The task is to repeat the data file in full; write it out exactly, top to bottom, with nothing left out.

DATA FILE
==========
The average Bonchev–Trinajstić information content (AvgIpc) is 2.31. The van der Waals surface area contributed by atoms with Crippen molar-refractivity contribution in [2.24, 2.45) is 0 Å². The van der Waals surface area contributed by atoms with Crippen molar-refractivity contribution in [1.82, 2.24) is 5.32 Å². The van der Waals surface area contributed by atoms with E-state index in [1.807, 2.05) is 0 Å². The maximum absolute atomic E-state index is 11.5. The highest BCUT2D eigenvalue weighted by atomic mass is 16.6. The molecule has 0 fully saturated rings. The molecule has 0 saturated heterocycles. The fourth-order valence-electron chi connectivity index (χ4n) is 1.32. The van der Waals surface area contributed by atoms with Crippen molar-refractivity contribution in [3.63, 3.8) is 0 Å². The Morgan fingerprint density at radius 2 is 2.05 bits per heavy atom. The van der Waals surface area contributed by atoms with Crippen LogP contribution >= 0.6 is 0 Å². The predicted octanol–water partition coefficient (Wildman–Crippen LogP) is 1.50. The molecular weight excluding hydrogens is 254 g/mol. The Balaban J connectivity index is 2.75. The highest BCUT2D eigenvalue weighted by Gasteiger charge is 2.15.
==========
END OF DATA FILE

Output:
The average Bonchev–Trinajstić information content (AvgIpc) is 2.31. The van der Waals surface area contributed by atoms with Crippen molar-refractivity contribution in [2.24, 2.45) is 0 Å². The van der Waals surface area contributed by atoms with Crippen molar-refractivity contribution in [1.82, 2.24) is 5.32 Å². The van der Waals surface area contributed by atoms with E-state index in [1.807, 2.05) is 0 Å². The maximum absolute atomic E-state index is 11.5. The highest BCUT2D eigenvalue weighted by atomic mass is 16.6. The molecule has 0 fully saturated rings. The molecule has 0 saturated heterocycles. The fourth-order valence-electron chi connectivity index (χ4n) is 1.32. The van der Waals surface area contributed by atoms with Crippen molar-refractivity contribution in [3.63, 3.8) is 0 Å². The Morgan fingerprint density at radius 2 is 2.05 bits per heavy atom. The van der Waals surface area contributed by atoms with Crippen LogP contribution >= 0.6 is 0 Å². The predicted octanol–water partition coefficient (Wildman–Crippen LogP) is 1.50. The molecular weight excluding hydrogens is 254 g/mol. The Balaban J connectivity index is 2.75. The highest BCUT2D eigenvalue weighted by Gasteiger charge is 2.15.